UK’s Theresa May raises ‘deep concern’ over tariffs in call with Trump

UK’s Theresa May raises ‘deep concern’ over tariffs in call with Trump
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British Prime Minister Theresa May on Sunday expressed "deep concern" to President TrumpDonald John TrumpLieu: There will be 'widespread civil unrest' if Trump fires Mueller Attorneys for Trump, Mueller hold face-to-face meeting to discuss potential interview topics: report Trump tariffs not helpful for nuclear talks, South Korea says MORE over his announced plans to increase steel and aluminum tariffs.

May told the president in a phone call that “multilateral action was the only way to resolve the problem of global overcapacity in all parties’ interests," according to a Downing Street spokesperson.


Trump announced last week that he plans to impose a 25 percent tariff on imported steel and a 10 percent tariff on imported aluminum.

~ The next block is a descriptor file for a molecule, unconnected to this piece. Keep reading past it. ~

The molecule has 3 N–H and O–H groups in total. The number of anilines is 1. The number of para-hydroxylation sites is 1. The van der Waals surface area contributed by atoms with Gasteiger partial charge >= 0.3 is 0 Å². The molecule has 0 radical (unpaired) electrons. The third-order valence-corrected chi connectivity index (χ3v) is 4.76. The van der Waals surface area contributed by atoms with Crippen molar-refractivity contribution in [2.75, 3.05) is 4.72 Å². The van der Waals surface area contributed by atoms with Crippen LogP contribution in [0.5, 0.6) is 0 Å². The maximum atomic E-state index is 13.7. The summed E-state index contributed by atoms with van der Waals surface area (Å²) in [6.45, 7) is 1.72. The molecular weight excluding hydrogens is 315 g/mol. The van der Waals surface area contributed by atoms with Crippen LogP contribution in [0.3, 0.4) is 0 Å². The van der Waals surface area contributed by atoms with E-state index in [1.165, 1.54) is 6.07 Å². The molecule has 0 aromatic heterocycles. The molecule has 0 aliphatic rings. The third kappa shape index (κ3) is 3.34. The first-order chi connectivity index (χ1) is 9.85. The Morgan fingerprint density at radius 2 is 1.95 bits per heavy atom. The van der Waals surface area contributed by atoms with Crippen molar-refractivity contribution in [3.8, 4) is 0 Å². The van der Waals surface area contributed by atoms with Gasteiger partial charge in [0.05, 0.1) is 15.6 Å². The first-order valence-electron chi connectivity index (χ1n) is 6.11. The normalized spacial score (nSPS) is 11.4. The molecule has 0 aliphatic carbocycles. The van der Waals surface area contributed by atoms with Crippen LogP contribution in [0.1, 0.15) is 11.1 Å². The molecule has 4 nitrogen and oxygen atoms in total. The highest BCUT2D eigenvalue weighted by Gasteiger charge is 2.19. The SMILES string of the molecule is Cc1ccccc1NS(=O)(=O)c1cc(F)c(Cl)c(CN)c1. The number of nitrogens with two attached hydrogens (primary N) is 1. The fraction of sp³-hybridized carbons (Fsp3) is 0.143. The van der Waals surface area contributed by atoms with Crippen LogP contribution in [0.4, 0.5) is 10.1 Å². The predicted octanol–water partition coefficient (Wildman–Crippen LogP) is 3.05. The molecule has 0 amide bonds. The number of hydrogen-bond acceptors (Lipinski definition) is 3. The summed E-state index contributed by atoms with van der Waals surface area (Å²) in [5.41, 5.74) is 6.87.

Critics say that the tariffs will likely lead to retaliatory tariffs that could result in a trade war.

The British steel industry reacted with concern.

“This would be a unilateral, and extremely blunt, approach to what is a complex global problem of overcapacity in the steel sector,” Richard Warren, head of policy at UK Steel, said in a statement.

The European Union (EU) has said it is considering placing tariffs on U.S. imports in retaliation to Trump’s proposal.

Trump responded on Saturday that if the EU retaliates, he will place a tax on European cars.

The administration has maintained a firm stance despite the pushback.

Commerce Secretary Wilbur RossWilbur Louis RossOvernight Regulation: Facebook faces new crisis over Cambridge Analytica data | Whistleblower gets record SEC payout | Self-driving Uber car kills pedestrian | Trump bans trading in Venezuelan cryptocurrency Manufacturing group launches ad campaign against tariffs Week ahead: Lawmakers scramble to avoid another shutdown MORE said on Sunday that Trump has spoken with numerous world leaders about the tariffs but does not have any plans to provide exemptions, Reuters reported.

Ross on Sunday told ABC's "This Week" that any retaliatory measures taken by foreign nations will not have a significant effect on the U.S. economy or the price of goods.